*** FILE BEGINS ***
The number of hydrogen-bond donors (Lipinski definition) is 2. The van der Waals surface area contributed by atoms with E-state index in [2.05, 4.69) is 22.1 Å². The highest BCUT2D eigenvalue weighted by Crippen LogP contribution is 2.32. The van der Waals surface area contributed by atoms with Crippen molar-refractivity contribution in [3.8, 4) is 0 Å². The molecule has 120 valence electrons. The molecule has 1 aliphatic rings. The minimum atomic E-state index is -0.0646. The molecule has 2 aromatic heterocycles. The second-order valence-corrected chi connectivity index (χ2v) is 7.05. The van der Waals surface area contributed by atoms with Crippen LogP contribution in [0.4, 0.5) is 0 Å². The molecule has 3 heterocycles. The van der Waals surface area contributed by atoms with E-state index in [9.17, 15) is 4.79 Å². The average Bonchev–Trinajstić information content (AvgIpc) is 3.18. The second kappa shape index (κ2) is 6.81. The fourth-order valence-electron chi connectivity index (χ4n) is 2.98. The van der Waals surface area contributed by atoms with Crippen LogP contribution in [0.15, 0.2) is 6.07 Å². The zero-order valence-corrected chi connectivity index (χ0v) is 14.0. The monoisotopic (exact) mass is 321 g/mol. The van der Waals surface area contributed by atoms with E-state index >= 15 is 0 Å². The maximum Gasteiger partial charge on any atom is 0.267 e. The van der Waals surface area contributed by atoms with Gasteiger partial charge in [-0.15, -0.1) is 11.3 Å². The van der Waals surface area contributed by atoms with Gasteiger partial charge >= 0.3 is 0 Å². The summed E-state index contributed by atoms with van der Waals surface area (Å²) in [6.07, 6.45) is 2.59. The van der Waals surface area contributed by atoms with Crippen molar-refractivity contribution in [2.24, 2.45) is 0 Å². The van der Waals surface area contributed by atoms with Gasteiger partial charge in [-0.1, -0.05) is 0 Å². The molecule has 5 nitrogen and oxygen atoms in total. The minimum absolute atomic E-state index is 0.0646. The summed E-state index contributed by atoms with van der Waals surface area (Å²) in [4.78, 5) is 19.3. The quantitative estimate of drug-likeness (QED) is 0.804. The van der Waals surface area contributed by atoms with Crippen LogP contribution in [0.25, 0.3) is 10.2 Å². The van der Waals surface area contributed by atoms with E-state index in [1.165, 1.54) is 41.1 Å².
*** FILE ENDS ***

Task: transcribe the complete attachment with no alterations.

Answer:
The number of hydrogen-bond donors (Lipinski definition) is 2. The van der Waals surface area contributed by atoms with E-state index in [2.05, 4.69) is 22.1 Å². The highest BCUT2D eigenvalue weighted by Crippen LogP contribution is 2.32. The van der Waals surface area contributed by atoms with Crippen molar-refractivity contribution in [3.8, 4) is 0 Å². The molecule has 120 valence electrons. The molecule has 1 aliphatic rings. The minimum atomic E-state index is -0.0646. The molecule has 2 aromatic heterocycles. The second-order valence-corrected chi connectivity index (χ2v) is 7.05. The van der Waals surface area contributed by atoms with Crippen LogP contribution in [0.4, 0.5) is 0 Å². The molecule has 3 heterocycles. The van der Waals surface area contributed by atoms with E-state index in [9.17, 15) is 4.79 Å². The average Bonchev–Trinajstić information content (AvgIpc) is 3.18. The second kappa shape index (κ2) is 6.81. The fourth-order valence-electron chi connectivity index (χ4n) is 2.98. The van der Waals surface area contributed by atoms with Crippen LogP contribution in [0.15, 0.2) is 6.07 Å². The zero-order valence-corrected chi connectivity index (χ0v) is 14.0. The monoisotopic (exact) mass is 321 g/mol. The van der Waals surface area contributed by atoms with E-state index >= 15 is 0 Å². The maximum Gasteiger partial charge on any atom is 0.267 e. The van der Waals surface area contributed by atoms with Gasteiger partial charge in [-0.15, -0.1) is 11.3 Å². The van der Waals surface area contributed by atoms with Gasteiger partial charge >= 0.3 is 0 Å². The summed E-state index contributed by atoms with van der Waals surface area (Å²) in [6.07, 6.45) is 2.59. The van der Waals surface area contributed by atoms with Crippen molar-refractivity contribution in [2.24, 2.45) is 0 Å². The van der Waals surface area contributed by atoms with Gasteiger partial charge in [-0.1, -0.05) is 0 Å². The molecule has 5 nitrogen and oxygen atoms in total. The minimum absolute atomic E-state index is 0.0646. The summed E-state index contributed by atoms with van der Waals surface area (Å²) in [4.78, 5) is 19.3. The quantitative estimate of drug-likeness (QED) is 0.804. The van der Waals surface area contributed by atoms with Crippen LogP contribution in [0.25, 0.3) is 10.2 Å². The van der Waals surface area contributed by atoms with E-state index in [1.165, 1.54) is 41.1 Å².